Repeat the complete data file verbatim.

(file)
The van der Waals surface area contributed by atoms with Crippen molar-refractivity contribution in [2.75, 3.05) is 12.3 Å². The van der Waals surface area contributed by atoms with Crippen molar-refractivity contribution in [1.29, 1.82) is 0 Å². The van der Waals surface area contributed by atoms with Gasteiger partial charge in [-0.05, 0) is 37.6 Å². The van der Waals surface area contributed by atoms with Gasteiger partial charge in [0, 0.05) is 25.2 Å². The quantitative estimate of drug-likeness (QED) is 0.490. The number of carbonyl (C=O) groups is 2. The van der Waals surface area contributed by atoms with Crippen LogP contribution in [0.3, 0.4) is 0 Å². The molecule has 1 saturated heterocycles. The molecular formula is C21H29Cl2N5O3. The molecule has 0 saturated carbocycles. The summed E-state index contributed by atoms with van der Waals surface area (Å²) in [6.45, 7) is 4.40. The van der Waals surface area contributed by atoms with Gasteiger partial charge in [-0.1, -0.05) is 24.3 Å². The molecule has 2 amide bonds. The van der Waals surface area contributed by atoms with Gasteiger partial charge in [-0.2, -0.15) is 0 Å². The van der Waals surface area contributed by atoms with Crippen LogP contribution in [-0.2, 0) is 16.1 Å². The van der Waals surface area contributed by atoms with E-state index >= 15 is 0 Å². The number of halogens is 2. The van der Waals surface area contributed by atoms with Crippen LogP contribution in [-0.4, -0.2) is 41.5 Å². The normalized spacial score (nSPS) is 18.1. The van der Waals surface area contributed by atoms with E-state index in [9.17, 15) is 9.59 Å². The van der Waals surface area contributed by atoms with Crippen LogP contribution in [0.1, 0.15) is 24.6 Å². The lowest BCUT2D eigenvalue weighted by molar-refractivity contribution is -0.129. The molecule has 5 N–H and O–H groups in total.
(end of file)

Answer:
The van der Waals surface area contributed by atoms with Crippen molar-refractivity contribution in [2.75, 3.05) is 12.3 Å². The van der Waals surface area contributed by atoms with Crippen molar-refractivity contribution in [1.29, 1.82) is 0 Å². The van der Waals surface area contributed by atoms with Gasteiger partial charge in [-0.05, 0) is 37.6 Å². The van der Waals surface area contributed by atoms with Gasteiger partial charge in [0, 0.05) is 25.2 Å². The quantitative estimate of drug-likeness (QED) is 0.490. The number of carbonyl (C=O) groups is 2. The van der Waals surface area contributed by atoms with Crippen LogP contribution in [0.3, 0.4) is 0 Å². The molecule has 1 saturated heterocycles. The molecular formula is C21H29Cl2N5O3. The molecule has 0 saturated carbocycles. The summed E-state index contributed by atoms with van der Waals surface area (Å²) in [6.45, 7) is 4.40. The van der Waals surface area contributed by atoms with Gasteiger partial charge in [-0.1, -0.05) is 24.3 Å². The molecule has 2 amide bonds. The van der Waals surface area contributed by atoms with Gasteiger partial charge in [-0.2, -0.15) is 0 Å². The van der Waals surface area contributed by atoms with Crippen LogP contribution in [-0.2, 0) is 16.1 Å². The van der Waals surface area contributed by atoms with E-state index >= 15 is 0 Å². The number of halogens is 2. The van der Waals surface area contributed by atoms with Crippen LogP contribution in [-0.4, -0.2) is 41.5 Å². The normalized spacial score (nSPS) is 18.1. The van der Waals surface area contributed by atoms with E-state index in [9.17, 15) is 9.59 Å². The van der Waals surface area contributed by atoms with Crippen LogP contribution in [0.1, 0.15) is 24.6 Å². The lowest BCUT2D eigenvalue weighted by molar-refractivity contribution is -0.129. The molecule has 5 N–H and O–H groups in total.